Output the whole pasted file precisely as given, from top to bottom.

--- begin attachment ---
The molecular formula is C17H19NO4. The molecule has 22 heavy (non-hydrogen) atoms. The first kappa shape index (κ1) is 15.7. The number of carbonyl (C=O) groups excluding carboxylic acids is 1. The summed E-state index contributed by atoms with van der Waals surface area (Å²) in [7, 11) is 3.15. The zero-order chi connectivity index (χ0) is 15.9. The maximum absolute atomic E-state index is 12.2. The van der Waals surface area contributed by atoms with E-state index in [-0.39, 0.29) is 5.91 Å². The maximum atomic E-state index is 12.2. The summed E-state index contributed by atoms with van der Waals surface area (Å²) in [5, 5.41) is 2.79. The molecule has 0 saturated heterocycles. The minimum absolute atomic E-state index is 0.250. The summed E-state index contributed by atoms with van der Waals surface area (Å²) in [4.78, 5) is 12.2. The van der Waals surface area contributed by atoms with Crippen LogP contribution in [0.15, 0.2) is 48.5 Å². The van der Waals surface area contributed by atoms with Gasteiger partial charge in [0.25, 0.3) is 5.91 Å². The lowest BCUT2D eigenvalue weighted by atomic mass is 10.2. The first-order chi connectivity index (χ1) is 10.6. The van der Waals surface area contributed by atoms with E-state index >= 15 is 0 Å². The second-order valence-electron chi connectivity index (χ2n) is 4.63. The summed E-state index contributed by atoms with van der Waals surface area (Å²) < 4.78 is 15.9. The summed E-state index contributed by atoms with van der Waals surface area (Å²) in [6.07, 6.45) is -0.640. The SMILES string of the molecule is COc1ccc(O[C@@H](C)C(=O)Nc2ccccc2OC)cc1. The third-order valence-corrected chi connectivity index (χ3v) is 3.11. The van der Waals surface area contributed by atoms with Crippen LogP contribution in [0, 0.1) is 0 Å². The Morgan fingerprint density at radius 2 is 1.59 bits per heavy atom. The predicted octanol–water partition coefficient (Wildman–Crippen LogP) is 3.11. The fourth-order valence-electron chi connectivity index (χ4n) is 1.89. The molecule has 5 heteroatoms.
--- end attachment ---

The molecular formula is C17H19NO4. The molecule has 22 heavy (non-hydrogen) atoms. The first kappa shape index (κ1) is 15.7. The number of carbonyl (C=O) groups excluding carboxylic acids is 1. The summed E-state index contributed by atoms with van der Waals surface area (Å²) in [7, 11) is 3.15. The zero-order chi connectivity index (χ0) is 15.9. The maximum absolute atomic E-state index is 12.2. The van der Waals surface area contributed by atoms with E-state index in [-0.39, 0.29) is 5.91 Å². The maximum atomic E-state index is 12.2. The summed E-state index contributed by atoms with van der Waals surface area (Å²) in [5, 5.41) is 2.79. The molecule has 0 saturated heterocycles. The minimum absolute atomic E-state index is 0.250. The summed E-state index contributed by atoms with van der Waals surface area (Å²) in [4.78, 5) is 12.2. The van der Waals surface area contributed by atoms with Crippen LogP contribution in [0.15, 0.2) is 48.5 Å². The van der Waals surface area contributed by atoms with Gasteiger partial charge in [0.25, 0.3) is 5.91 Å². The lowest BCUT2D eigenvalue weighted by atomic mass is 10.2. The first-order chi connectivity index (χ1) is 10.6. The van der Waals surface area contributed by atoms with E-state index >= 15 is 0 Å². The second-order valence-electron chi connectivity index (χ2n) is 4.63. The summed E-state index contributed by atoms with van der Waals surface area (Å²) < 4.78 is 15.9. The summed E-state index contributed by atoms with van der Waals surface area (Å²) in [6.07, 6.45) is -0.640. The SMILES string of the molecule is COc1ccc(O[C@@H](C)C(=O)Nc2ccccc2OC)cc1. The third-order valence-corrected chi connectivity index (χ3v) is 3.11. The van der Waals surface area contributed by atoms with Crippen LogP contribution in [0, 0.1) is 0 Å². The Morgan fingerprint density at radius 2 is 1.59 bits per heavy atom. The predicted octanol–water partition coefficient (Wildman–Crippen LogP) is 3.11. The fourth-order valence-electron chi connectivity index (χ4n) is 1.89. The molecule has 5 heteroatoms.